Ever wonder what’s inside a typical gas spring? Like coil springs, gas springs can exert either a pushing force or a pulling force. Compression-style springs exert a pushing force, whereas extension-style springs exert a pulling force. You can find coil and gas springs available in both styles.
Gas springs, however, are distinguished from their coil counterparts by their use of gas. They aren’t made of a single piece of coiled-up metal. Instead, gas springs feature a gas-filled tube, rod end fittings and various internal components. So, what type of gas do gas springs use exactly?
Nitrogen Is the Main Gas Type
While there are exceptions, most gas springs use nitrogen as their gas. The main tube contains nitrogen, which along with a small amount of oil, creates pressure. The tube is sealed. As the rod pushes into the tube, the tube’s pressure increases
How Nitrogen Affects the Strength of Gas Springs
Regardless of style, some gas springs are stronger than others. They are able to exert a greater pushing or pulling force. The strength of a gas spring’s output is influenced by the amount of nitrogen.
The more nitrogen a gas spring contains, the stronger its pushing or pulling force will be. Assuming two gas springs are the same size, the gas spring with the most nitrogen in its tube will exert a greater pushing or pulling force than the other. The two gas springs will function the same, but the excess nitrogen means more pressure as the rod pushes into the tube.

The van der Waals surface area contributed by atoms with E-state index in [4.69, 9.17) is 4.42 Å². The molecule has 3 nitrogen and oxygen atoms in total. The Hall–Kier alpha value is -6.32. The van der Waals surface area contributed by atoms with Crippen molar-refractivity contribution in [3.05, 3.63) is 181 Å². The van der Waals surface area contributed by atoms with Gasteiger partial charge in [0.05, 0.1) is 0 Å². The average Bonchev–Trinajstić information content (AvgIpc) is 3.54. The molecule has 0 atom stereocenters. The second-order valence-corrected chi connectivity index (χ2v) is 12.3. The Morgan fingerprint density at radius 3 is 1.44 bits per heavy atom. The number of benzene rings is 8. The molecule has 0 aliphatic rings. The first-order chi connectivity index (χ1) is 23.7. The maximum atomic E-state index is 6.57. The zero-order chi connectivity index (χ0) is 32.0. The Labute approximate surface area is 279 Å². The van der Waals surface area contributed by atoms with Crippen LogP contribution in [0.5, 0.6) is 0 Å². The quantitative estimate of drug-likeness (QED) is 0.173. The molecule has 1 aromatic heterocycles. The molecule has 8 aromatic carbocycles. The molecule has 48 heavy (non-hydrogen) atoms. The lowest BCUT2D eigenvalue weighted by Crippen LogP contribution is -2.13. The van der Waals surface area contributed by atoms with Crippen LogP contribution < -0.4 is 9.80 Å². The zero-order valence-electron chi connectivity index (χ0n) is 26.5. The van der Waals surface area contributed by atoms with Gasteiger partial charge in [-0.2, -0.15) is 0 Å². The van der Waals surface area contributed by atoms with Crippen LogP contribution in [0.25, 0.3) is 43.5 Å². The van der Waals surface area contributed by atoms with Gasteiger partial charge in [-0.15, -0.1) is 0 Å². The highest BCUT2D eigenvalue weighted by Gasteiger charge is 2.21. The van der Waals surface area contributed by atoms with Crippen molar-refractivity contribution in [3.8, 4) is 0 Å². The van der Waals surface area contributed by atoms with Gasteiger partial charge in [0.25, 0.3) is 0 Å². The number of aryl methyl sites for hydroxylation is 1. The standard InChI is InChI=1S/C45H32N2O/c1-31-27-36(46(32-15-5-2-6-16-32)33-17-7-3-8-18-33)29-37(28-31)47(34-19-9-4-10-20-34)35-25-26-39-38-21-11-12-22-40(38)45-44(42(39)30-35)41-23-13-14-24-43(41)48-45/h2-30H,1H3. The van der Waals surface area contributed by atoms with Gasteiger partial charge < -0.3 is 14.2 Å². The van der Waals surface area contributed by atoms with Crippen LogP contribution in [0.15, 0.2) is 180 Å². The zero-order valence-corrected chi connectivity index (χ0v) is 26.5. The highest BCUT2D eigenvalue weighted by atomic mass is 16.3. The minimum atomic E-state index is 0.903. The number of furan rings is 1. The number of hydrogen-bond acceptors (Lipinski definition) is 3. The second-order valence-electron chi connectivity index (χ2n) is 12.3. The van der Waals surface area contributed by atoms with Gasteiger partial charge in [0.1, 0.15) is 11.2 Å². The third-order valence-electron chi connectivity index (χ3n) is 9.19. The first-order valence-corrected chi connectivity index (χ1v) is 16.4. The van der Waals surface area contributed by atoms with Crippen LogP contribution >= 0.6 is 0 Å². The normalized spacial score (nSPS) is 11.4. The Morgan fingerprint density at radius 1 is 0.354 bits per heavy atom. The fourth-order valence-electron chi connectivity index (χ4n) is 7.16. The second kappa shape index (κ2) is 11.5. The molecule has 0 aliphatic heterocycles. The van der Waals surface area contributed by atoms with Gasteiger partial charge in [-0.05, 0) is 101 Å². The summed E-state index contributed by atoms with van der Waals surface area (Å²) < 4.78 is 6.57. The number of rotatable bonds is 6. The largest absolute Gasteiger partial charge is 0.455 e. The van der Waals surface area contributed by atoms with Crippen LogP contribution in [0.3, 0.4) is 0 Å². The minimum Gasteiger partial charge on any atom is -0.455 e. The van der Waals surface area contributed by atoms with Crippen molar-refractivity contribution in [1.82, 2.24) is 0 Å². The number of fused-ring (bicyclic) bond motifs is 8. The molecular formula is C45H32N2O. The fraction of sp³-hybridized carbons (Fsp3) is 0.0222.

Why Gas Springs Use Nitrogen
You might be wondering why gas springs use nitrogen. For starters, nitrogen is classified as an inert gas, making it ideal for gas springs and other related applications. Inert gases don’t undergo chemical reactions with other chemicals. They are essentially stable and non-reactive.
As an inert gas, nitrogen is non-flammable. Even when exposed to heat, it won’t ignite or combust. The same can’t be said for many other types of gas. Oxygen, for instance, will ignite when exposed to heat. This makes nitrogen a safe choice for gas springs.
Nitrogen can also withstand sudden and extreme temperature changes. When other gases experience a sudden and extreme temperature, they will typically contract or expand. A drop in temperature will result in contraction, whereas an increase in temperature will result in expansion. Nitrogen can withstand temperature changes without any major contraction or expansion. This is the same reason that airplanes typically use nitrogen-filled tires rather than air-filled tires.